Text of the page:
COCHIMATLAN, a settlement of the headsettlement of Almololoyan, and alcald'ia mayor ofColima, in Nueva Espana. It contains 100 fami-lies of Indians, whose trade consists in the manu-facturing of salt, and the cultivation of their gar-dens, which produce various kinds of fruits. Twoleagues to the w. of its head settlement.
COCHINOCA, a settlement of the provinceand governmeist of Tucuman, in the jurisdictionof the city of Xnjui. It has an hermitage, withthe dedicatory title of Santa Barbara, which is achapel of ease, and three other chapels in the set-tlement of Casivindo. The Indians of this placemanufacture gunpowder equal to that of Europe,and in its district are some gold mines.
COCHOAPA, a settlement of the alcaldia mayorof Tlapa in Nueva Espana; situate upon a dryand barren plain. It contains 150 families of In-dians, who are busied in the cultivation of cotton,the only production of the place.
COCHUY, a province of the Nuevo Reyno deGranada, to the n. e. ; bounded by the provinceof Chita. It has now the name of Laches, fromhaving been inhabited by this nation of Indians.It is very thinly peopled, of a hot climate, andabounding in Avoods.
[COCKBCRNE, a township in the n. part ofNew Hampshire, Grafton county, on the e. bankof Connecticut river, s, of Colebrooke.]
[COCKERMOUTH, a town in Grafton county,New Hampshire, about 15 miles n. e. of Dart-mouth college. It was incorporated in 1766, andin 1775 contained 118 inhabitants ; and in 1790,373.]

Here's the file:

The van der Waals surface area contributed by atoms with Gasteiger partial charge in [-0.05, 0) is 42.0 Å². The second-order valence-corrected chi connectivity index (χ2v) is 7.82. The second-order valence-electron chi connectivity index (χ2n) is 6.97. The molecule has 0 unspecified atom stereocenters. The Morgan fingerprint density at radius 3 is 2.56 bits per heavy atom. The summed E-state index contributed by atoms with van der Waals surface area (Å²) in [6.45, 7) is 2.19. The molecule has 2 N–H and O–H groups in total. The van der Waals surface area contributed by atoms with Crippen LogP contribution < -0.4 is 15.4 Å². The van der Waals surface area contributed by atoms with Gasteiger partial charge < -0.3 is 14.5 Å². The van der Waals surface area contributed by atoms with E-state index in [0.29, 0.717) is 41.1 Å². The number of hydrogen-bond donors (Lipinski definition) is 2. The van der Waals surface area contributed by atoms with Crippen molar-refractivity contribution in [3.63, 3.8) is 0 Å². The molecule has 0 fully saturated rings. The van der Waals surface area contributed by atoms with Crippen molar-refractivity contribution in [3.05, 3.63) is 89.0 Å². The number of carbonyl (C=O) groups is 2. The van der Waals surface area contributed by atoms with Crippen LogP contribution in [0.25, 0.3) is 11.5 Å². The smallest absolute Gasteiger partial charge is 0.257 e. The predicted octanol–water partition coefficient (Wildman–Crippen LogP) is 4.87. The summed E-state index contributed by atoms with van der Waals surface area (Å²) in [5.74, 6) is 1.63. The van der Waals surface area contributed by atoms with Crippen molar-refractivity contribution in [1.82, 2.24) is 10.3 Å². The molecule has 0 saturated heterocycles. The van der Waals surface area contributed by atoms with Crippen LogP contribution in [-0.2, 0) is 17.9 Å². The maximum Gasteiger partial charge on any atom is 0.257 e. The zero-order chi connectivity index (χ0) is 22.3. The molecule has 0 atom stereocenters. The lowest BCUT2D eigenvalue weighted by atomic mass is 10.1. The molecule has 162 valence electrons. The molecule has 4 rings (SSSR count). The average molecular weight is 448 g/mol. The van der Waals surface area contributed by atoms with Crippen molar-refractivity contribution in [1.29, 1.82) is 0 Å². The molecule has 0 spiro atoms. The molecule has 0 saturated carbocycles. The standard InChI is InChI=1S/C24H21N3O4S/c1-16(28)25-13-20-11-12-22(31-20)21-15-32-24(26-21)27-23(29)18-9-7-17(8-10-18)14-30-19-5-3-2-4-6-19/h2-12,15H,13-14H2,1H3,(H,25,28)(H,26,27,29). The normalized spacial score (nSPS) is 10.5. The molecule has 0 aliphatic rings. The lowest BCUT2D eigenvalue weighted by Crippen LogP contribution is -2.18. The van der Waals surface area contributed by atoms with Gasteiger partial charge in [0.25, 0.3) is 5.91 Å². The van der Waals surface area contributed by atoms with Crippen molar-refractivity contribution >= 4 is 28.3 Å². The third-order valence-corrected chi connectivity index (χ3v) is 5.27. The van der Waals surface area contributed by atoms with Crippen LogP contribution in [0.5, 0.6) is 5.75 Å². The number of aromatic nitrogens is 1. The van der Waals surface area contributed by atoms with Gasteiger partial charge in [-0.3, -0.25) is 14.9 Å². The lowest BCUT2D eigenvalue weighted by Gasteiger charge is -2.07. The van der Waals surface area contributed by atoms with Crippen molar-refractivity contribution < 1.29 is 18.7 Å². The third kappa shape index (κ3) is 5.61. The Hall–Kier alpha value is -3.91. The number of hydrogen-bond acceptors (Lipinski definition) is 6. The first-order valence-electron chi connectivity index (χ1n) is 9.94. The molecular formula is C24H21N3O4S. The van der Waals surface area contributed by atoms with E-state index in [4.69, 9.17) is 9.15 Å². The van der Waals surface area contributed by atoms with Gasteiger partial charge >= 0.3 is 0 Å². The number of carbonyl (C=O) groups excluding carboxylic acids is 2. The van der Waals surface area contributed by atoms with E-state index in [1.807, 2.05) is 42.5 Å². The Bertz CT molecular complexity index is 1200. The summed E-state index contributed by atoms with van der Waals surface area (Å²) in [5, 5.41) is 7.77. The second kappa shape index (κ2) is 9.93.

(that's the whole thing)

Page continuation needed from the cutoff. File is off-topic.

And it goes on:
[COCKSAKIE. See Coxakie.]
COCLE, a large river of the province and go-vernment of Panama in the kingdom of TierraFirmc. It is formed by the union of the Penomeand the Nata, which run to the right and left ofthe mountain of Toabre, becoming navigable fromthat part to their entrance into the sea. A contra-band trade was in former times constantly carriedon through this river into the S. sea ; for whichreason Don Dionisio de Alcedo (the father of theauthor of this Dictionary) built a fort which de-fended its entrance, as likewise a rvatch-tower orsignal-house, to give notice of any strange vesselswhich might enter the river for the above pur-poses. The English took this tower, and built an-other fort by it in 1746, having been assisted by acompany of at least 200 smugglers. These w eredislodged in their turn by the aforesaid president,who inflicted condign punishment upon the headsof all the offenders.